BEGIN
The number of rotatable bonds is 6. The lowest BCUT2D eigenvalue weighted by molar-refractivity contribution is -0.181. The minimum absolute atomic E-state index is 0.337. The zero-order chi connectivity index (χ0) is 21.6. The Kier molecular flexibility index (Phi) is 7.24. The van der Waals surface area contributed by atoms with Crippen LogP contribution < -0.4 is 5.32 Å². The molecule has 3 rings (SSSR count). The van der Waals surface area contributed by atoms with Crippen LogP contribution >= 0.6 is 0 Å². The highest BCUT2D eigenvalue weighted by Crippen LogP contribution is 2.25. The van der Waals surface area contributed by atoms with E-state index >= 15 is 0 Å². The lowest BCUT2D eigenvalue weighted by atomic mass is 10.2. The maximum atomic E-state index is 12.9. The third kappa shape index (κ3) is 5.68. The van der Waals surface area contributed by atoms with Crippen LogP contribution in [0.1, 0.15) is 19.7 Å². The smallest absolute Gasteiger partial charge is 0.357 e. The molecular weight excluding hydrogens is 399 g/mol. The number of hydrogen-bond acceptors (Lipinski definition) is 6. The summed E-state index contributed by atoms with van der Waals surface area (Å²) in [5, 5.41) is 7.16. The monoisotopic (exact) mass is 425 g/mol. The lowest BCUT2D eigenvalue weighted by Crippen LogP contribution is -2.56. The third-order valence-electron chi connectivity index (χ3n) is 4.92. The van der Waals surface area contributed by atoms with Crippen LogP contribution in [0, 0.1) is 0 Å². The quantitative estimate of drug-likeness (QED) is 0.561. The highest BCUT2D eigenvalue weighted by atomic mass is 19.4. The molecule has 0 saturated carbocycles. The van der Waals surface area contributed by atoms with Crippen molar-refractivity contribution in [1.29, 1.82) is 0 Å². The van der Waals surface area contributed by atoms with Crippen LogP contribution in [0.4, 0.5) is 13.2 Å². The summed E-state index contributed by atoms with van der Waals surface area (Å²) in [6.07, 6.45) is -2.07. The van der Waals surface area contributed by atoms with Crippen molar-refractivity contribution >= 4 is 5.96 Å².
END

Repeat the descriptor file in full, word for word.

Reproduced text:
The number of rotatable bonds is 6. The lowest BCUT2D eigenvalue weighted by molar-refractivity contribution is -0.181. The minimum absolute atomic E-state index is 0.337. The zero-order chi connectivity index (χ0) is 21.6. The Kier molecular flexibility index (Phi) is 7.24. The van der Waals surface area contributed by atoms with Crippen LogP contribution < -0.4 is 5.32 Å². The molecule has 3 rings (SSSR count). The van der Waals surface area contributed by atoms with Crippen LogP contribution >= 0.6 is 0 Å². The highest BCUT2D eigenvalue weighted by Crippen LogP contribution is 2.25. The van der Waals surface area contributed by atoms with E-state index >= 15 is 0 Å². The lowest BCUT2D eigenvalue weighted by atomic mass is 10.2. The maximum atomic E-state index is 12.9. The third kappa shape index (κ3) is 5.68. The van der Waals surface area contributed by atoms with Crippen LogP contribution in [0.1, 0.15) is 19.7 Å². The smallest absolute Gasteiger partial charge is 0.357 e. The molecular weight excluding hydrogens is 399 g/mol. The number of hydrogen-bond acceptors (Lipinski definition) is 6. The summed E-state index contributed by atoms with van der Waals surface area (Å²) in [5, 5.41) is 7.16. The monoisotopic (exact) mass is 425 g/mol. The lowest BCUT2D eigenvalue weighted by Crippen LogP contribution is -2.56. The third-order valence-electron chi connectivity index (χ3n) is 4.92. The van der Waals surface area contributed by atoms with Crippen LogP contribution in [0, 0.1) is 0 Å². The quantitative estimate of drug-likeness (QED) is 0.561. The highest BCUT2D eigenvalue weighted by atomic mass is 19.4. The molecule has 0 saturated carbocycles. The van der Waals surface area contributed by atoms with Crippen molar-refractivity contribution in [1.29, 1.82) is 0 Å². The van der Waals surface area contributed by atoms with Crippen LogP contribution in [0.4, 0.5) is 13.2 Å². The summed E-state index contributed by atoms with van der Waals surface area (Å²) in [6.07, 6.45) is -2.07. The van der Waals surface area contributed by atoms with Crippen molar-refractivity contribution >= 4 is 5.96 Å².